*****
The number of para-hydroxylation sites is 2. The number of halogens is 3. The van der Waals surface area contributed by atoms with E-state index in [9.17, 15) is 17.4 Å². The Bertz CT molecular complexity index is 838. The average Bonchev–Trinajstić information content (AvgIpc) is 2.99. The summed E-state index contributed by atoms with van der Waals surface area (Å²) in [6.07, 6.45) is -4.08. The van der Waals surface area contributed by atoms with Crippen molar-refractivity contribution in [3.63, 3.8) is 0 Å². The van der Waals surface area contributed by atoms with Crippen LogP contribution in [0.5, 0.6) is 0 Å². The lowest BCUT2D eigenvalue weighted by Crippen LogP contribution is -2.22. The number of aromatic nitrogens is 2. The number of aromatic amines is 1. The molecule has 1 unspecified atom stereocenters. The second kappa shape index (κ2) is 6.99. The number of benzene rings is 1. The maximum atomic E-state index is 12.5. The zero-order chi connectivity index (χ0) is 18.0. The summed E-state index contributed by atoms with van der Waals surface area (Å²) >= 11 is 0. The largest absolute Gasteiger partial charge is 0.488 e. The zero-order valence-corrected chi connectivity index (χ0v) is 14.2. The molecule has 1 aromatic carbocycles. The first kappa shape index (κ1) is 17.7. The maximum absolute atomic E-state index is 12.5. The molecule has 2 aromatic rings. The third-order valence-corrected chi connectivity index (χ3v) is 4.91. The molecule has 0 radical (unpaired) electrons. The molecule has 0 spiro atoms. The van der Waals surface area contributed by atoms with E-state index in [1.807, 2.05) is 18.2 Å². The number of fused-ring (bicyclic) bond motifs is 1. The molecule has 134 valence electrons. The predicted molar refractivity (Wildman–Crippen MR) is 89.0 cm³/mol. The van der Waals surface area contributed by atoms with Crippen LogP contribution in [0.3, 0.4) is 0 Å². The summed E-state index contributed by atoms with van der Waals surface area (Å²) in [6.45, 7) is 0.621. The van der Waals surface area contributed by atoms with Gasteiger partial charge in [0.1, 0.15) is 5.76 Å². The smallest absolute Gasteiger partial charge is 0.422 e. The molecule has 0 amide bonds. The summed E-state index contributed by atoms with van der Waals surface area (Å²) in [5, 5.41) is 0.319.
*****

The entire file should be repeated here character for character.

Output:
The number of para-hydroxylation sites is 2. The number of halogens is 3. The van der Waals surface area contributed by atoms with E-state index in [9.17, 15) is 17.4 Å². The Bertz CT molecular complexity index is 838. The average Bonchev–Trinajstić information content (AvgIpc) is 2.99. The summed E-state index contributed by atoms with van der Waals surface area (Å²) in [6.07, 6.45) is -4.08. The van der Waals surface area contributed by atoms with Crippen molar-refractivity contribution in [3.63, 3.8) is 0 Å². The van der Waals surface area contributed by atoms with Crippen LogP contribution in [0.5, 0.6) is 0 Å². The lowest BCUT2D eigenvalue weighted by Crippen LogP contribution is -2.22. The number of aromatic nitrogens is 2. The number of aromatic amines is 1. The molecule has 1 unspecified atom stereocenters. The second kappa shape index (κ2) is 6.99. The number of benzene rings is 1. The maximum atomic E-state index is 12.5. The zero-order chi connectivity index (χ0) is 18.0. The summed E-state index contributed by atoms with van der Waals surface area (Å²) >= 11 is 0. The largest absolute Gasteiger partial charge is 0.488 e. The zero-order valence-corrected chi connectivity index (χ0v) is 14.2. The molecule has 1 aromatic carbocycles. The first kappa shape index (κ1) is 17.7. The maximum absolute atomic E-state index is 12.5. The molecule has 2 aromatic rings. The third-order valence-corrected chi connectivity index (χ3v) is 4.91. The molecule has 0 radical (unpaired) electrons. The molecule has 0 spiro atoms. The van der Waals surface area contributed by atoms with E-state index in [1.807, 2.05) is 18.2 Å². The number of fused-ring (bicyclic) bond motifs is 1. The molecule has 134 valence electrons. The predicted molar refractivity (Wildman–Crippen MR) is 89.0 cm³/mol. The van der Waals surface area contributed by atoms with Crippen LogP contribution in [0.3, 0.4) is 0 Å². The summed E-state index contributed by atoms with van der Waals surface area (Å²) in [6.45, 7) is 0.621. The van der Waals surface area contributed by atoms with Gasteiger partial charge in [0.1, 0.15) is 5.76 Å². The smallest absolute Gasteiger partial charge is 0.422 e. The molecule has 0 amide bonds. The summed E-state index contributed by atoms with van der Waals surface area (Å²) in [5, 5.41) is 0.319.